JPMorgan Chase, the nation's largest bank by assets, kicked off earnings season Friday morning with results that shattered Wall Street expectations–and fourth-quarter net income that was nearly 50% higher than it was in 2019.
New York-based JPMorgan Chase reportedrevenue of $29.2 billion in the fourth quarter, higher than the $28.3 billion reported in the same period last year and even better than average analyst projections of $28.3 billion.
Net income, meanwhile, soared to $12.1 billion, or $3.79 per share, up an eye-popping 42% year over year and similarly beating average Wall Street estimates calling for earnings of $2.62 per share.
Much of the firm’s profit gains were due to the release of $2.9 billion in cash reserves (or vaulted money kept on hand to meet Federal Reserve requirements), representing heightened optimism over positive vaccine and stimulus developments–but even without the reserve releases, the firm still would’ve beaten profit expectations by a margin of 17%.
JPMorgan stock futures ticked down 0.5% within minutes of the announcement; shares closed up 0.6% on Thursday, finally recouping all their pandemic losses to hit a new all-time high.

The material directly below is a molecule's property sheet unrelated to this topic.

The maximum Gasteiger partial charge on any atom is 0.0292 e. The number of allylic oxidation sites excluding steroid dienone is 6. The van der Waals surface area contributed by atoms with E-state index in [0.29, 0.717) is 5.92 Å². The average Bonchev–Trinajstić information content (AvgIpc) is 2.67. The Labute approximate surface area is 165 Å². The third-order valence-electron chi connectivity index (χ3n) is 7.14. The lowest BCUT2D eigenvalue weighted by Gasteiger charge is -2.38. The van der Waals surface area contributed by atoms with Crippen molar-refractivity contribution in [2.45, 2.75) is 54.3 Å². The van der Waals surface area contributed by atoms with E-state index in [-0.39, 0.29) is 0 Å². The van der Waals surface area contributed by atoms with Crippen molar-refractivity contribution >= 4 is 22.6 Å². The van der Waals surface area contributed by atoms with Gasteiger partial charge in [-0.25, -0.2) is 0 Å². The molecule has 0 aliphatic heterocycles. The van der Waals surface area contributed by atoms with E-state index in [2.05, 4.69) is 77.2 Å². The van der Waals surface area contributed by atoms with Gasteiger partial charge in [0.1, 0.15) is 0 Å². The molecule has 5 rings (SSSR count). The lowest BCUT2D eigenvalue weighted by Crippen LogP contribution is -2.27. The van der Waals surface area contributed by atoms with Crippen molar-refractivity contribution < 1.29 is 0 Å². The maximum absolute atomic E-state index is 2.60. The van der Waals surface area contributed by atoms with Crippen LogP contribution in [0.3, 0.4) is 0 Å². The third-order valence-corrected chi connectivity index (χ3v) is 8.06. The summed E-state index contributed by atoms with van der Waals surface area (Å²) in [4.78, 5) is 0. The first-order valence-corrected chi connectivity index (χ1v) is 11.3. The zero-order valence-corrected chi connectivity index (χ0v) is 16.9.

Stock futures were negative Friday morning after the announcement, with the S&P falling 0.3% and the Dow Jones Industrial Average shedding 128 points, or 0.4%.
The financials industry was one of the hardest-hit sectors during the pandemic, but it’s risen in the weeks since Election Day as investors look to an economic recovery that bolsters spending; the S&P 500 Financials Index is up 2% over the past year, compared to a 15% gain for the broader S&P 500.
“JPMorgan Chase reported strong results in the fourth quarter of 2020, concluding a challenging year where we generated record revenue,” the firm’s billionaire chairman and CEO, Jamie Dimon, said in a statement released alongside earnings, before warning of the still-precarious economic state. “Our credit reserves of over $30 billion continue to reflect significant near-term economic uncertainty and will allow us to withstand an economic environment far worse than the current base forecasts by most economists.”
In 2019, JPMorgan posted the biggest annual profitin U.S. banking history, nabbing $36.4 billion. Despite taking a hit from the pandemic in earlier quarters, the firm still managed to pull in $29.1 billion in income last year.